WHEELING - Intense, grueling and productive.
All three are accurate ways to describe the first day of the inaugural Joey Galloway Next Level Football Camp held Monday morning at Wheeling Jesuit University.
Some 30 football players - the majority of whom are high-school aged athletes - went through a two-hour workout that Galloway tailored based on his experiences throughout his collegiate and professional careers.
Bellaire seniors-to-be Hunter Westlake (left)?and Austin McConville take part in sprinting drills during the first day of the Joey Galloway Next Level Football Camp being held this week at Wheeling Jesuit University.
"I appreciate what these guys did (Monday) because they were hurting," Galloway said. "They just kept going and that's what you have to get out of these guys. Learning to keep going is big."
Galloway was happy with the number of kids, but he's still bothered by the fact that some area football coaches didn't even take the time to respond to him about the camp.
"I am disappointed that some of the coaches didn't respond and some didn't want their guys to be here," Galloway said. "The guys who did show up ... showed up to work and gave it everything they had."
Leading up to the camp, which is today and Thursday as well, Galloway continually insisted that he wanted players who had serious aspirations of playing at the collegiate level and made sure he encouraged the campers to come in fairly good shape.
"I hope the guys had some fun and learned something in the process," Galloway said. "These guys want to be coached and they're trying their best to get better."
The players went through a series of five stations dealing with speed and agility. Galloway was involved from the outset and spent time with each group and served as a coach and motivator.
After getting to know some of the guys and watching them work, Galloway expected most to return again for Tuesday's session.
"I know some of them may have football at their own schools, which is unfortunate, but I liked their effort," Galloway said. "That means they are interested."
While Galloway has no aspirations to get into coaching because he enjoys his gig as an ESPN college football analyst too much, he could foresee himself getting into speed training, which would make sense from a man who was the fastest man in the National Football League for many years.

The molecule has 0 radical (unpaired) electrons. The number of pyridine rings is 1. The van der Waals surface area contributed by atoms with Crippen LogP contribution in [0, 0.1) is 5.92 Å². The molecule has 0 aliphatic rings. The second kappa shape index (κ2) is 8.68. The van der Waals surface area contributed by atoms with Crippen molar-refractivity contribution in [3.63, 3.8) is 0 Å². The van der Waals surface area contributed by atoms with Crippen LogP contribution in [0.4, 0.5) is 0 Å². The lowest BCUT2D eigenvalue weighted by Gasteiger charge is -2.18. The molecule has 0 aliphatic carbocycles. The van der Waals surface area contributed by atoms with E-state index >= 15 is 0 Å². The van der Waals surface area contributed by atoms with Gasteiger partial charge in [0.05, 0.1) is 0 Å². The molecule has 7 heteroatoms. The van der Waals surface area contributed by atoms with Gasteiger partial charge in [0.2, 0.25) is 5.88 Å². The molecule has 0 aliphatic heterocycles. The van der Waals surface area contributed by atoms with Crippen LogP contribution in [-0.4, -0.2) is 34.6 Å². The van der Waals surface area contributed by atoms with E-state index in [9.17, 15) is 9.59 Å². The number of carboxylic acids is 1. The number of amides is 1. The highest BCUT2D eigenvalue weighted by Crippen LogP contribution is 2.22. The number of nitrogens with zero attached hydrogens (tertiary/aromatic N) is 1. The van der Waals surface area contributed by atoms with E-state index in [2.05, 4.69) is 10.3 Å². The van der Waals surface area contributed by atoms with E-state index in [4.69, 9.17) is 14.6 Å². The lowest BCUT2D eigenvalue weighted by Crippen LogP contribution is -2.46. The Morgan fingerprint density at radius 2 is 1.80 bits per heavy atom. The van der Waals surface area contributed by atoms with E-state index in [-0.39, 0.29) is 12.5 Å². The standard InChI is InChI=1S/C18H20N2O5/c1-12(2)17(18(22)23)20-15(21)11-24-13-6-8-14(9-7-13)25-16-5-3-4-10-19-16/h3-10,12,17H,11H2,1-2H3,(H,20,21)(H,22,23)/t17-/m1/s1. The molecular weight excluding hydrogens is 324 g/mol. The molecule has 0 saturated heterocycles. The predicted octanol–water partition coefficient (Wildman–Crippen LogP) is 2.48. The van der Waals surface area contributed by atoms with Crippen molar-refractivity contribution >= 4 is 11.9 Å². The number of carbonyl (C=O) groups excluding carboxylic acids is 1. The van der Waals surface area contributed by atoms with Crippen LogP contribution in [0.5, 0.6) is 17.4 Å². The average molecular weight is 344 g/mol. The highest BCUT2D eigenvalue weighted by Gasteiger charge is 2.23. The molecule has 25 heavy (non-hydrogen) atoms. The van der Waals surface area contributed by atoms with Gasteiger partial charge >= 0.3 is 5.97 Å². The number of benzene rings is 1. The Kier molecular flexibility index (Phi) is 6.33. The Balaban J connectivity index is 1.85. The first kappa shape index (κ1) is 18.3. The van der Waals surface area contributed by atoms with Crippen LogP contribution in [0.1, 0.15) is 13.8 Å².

"In my off seasons from ESPN, there's a lot of time and a lot of things I know that people need to play football and be fast," Galloway said. "When I say I am learning, I really am because I am thinking of doing more speed training and camps in the future."
While he didn't get into specifics, Galloway said today's workout will "separate the men from the boys."
"(Monday) was a speed day, but we're going to do a lot more cutting and football movements," Galloway said. "We'll do some quick exercise and that's the one that will be tough."
Galloway believes Wednesday's day off from the camp will be cherished by the players.
"It's good that we did what we did (on Monday) and what we're doing on Tuesday on that day because they're going to need a day off after (today)," Galloway said.
Thursday's session will be a combination of Monday and today's sessions.
Steve Pederson - the Athletic Director at the University of Pittsburgh - was the keynote speaker prior to the start of the workout. Today, the campers will hear from Jeff Sabatino, the Martins Ferry basketball coach.
"Roughly 30 years ago when he was in Bellaire and I was a young kid, I was at a camp and I heard him tell a story about talent," Galloway recalled. "That story has stuck with me my entire career since hearing it. I know he's passionate about coaching and teaching, so I asked him to come share that story with these kids. I want guys to deliver a message that these guys can use."